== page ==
LINEBACKERS: Starters -- SLB Alex Lewis, MLB Paris Lenon, WLB Ernie Sims. Backups -- Boss Bailey, Teddy Lehman, Donte' Curry, Anthony Cannon.
For three years, the Lions worked at piecing together a set of quick, speedy, athletic linebackers but the only one who really showed them he belonged in 2006 was rookie Ernie Sims, their first-round draft pick. He started all 16 games, showed the athletic ability and hitting ability they expected, and led the team with 144 tackles. The rest of the LB crew remains a disappointing mystery. Lenon, an off-season free agent acquisition, was second to Sims in tackles with 97 but, like the rest of the Lions, too many of his tackles came at the end of a five-yard gain. The experiment to move Bailey to MLB was a failure, Lewis showed he can cover a lot of ground but doesn't make a lot of plays and Lehman cannot seem to get healthy and stay healthy. Without DT Shaun Rogers in front of them, the Lions LBs were not effective stopping the run.
FIX: Another year of the Marinelli learning curve with a young core of linebackers will help, but there remains a gap in the middle. Paris Lenon is serviceable, but not an NFL-quality starter, forcing the Lions to review their options this off-season. The team could consider experimenting once again with Boss Bailey in the middle; a full training camp with a more sound defense could help. Or, the more likely scenario, having a healthy Teddy Lehman patrol the middle. The Lions will consider both options, but will also review their options in free-agency. Because of a lack of first-round talent at the MLB position, the team won't look for its starter from within the college ranks.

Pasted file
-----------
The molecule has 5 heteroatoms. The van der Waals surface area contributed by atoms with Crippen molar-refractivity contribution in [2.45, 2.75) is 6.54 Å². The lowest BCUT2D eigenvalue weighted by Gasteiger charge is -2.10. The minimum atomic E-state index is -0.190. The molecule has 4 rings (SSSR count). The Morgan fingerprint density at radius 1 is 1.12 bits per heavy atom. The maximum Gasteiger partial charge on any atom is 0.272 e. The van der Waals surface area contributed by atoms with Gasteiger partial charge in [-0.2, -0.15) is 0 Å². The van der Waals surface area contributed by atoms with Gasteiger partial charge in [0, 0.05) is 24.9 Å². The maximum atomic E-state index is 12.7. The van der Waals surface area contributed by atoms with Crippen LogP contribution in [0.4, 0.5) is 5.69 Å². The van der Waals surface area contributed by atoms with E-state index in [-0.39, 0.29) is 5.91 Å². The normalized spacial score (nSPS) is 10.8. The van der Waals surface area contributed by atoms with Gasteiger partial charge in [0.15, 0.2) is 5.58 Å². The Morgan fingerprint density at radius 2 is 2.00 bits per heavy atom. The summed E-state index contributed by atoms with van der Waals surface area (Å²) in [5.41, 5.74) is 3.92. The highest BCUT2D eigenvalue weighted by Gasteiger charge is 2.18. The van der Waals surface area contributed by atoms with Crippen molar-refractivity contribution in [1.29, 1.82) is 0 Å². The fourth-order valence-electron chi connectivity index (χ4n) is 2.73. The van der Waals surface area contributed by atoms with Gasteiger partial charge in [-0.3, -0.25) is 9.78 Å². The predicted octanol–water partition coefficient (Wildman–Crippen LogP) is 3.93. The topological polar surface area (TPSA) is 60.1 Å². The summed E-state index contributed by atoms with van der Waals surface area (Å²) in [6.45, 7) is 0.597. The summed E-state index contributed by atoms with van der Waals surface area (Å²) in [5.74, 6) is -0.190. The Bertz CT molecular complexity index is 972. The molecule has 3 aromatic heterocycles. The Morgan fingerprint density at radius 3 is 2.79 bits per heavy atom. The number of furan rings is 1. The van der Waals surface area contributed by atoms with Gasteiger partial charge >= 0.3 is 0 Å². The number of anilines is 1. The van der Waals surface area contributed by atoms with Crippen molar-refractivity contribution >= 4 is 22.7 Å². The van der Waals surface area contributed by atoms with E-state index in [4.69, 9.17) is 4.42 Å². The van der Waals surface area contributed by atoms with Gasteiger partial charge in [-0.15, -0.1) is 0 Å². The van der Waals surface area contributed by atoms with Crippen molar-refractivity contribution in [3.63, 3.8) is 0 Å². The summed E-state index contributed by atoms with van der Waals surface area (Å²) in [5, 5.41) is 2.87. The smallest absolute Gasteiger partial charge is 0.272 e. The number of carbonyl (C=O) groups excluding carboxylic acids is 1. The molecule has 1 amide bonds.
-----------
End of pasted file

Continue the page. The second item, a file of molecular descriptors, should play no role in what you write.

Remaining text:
DEFENSIVE BACKS: Starters -- LCB Fernando Bryant, RCB Dre' Bly, FS
Terrence Holt, SS Kenoy Kennedy. Backups -- S Daniel Bullocks, CB Jamar Fletcher, CB Stanley Wilson, CB Keith Smith, S Jon McGraw, CB Dee McCann.
After going to the Pro Bowl in his first two seasons with the Lions, Bly's star appears to have flamed out. He had only three interceptions, was beaten more often than ever before and was not strong or aggressive in run support. Yet, he was the Lions best CB and one of the few defensive playmakers on the roster. Bryant, who finished the previous two years on injured reserve, again had injury problems, missing the final four games with after effects of a concussion; in three seasons with the Lions he has played just 22 games and has no interceptions. Holt is limited but plays hard and led the secondary in tackles (76). Kennedy missed six games with injuries and still has not provided the strong physical impact the Lions need from SS. Bullocks got a lot of experience as a rookie and Wilson finished strong when he stepped in for Bryant as the starting LCB for the final month of the season.
FIX: With Bly and Bryant entering the downside of their careers, respectively, the Lions will look to the draft -- possibly in the second and third rounds -- to snag a defensive back. Texas cornerback Aaron Ross (6-1, 192) is an interesting prospect, as is Arkansas' Chris Houston (5-11, 188) and Maryland speedster Josh Wilson (5-9, 187, 4.34-40). Each are considered second-to-third round picks. Michigan's Leon Hall is a distinct possibility, but not at No. 2 overall.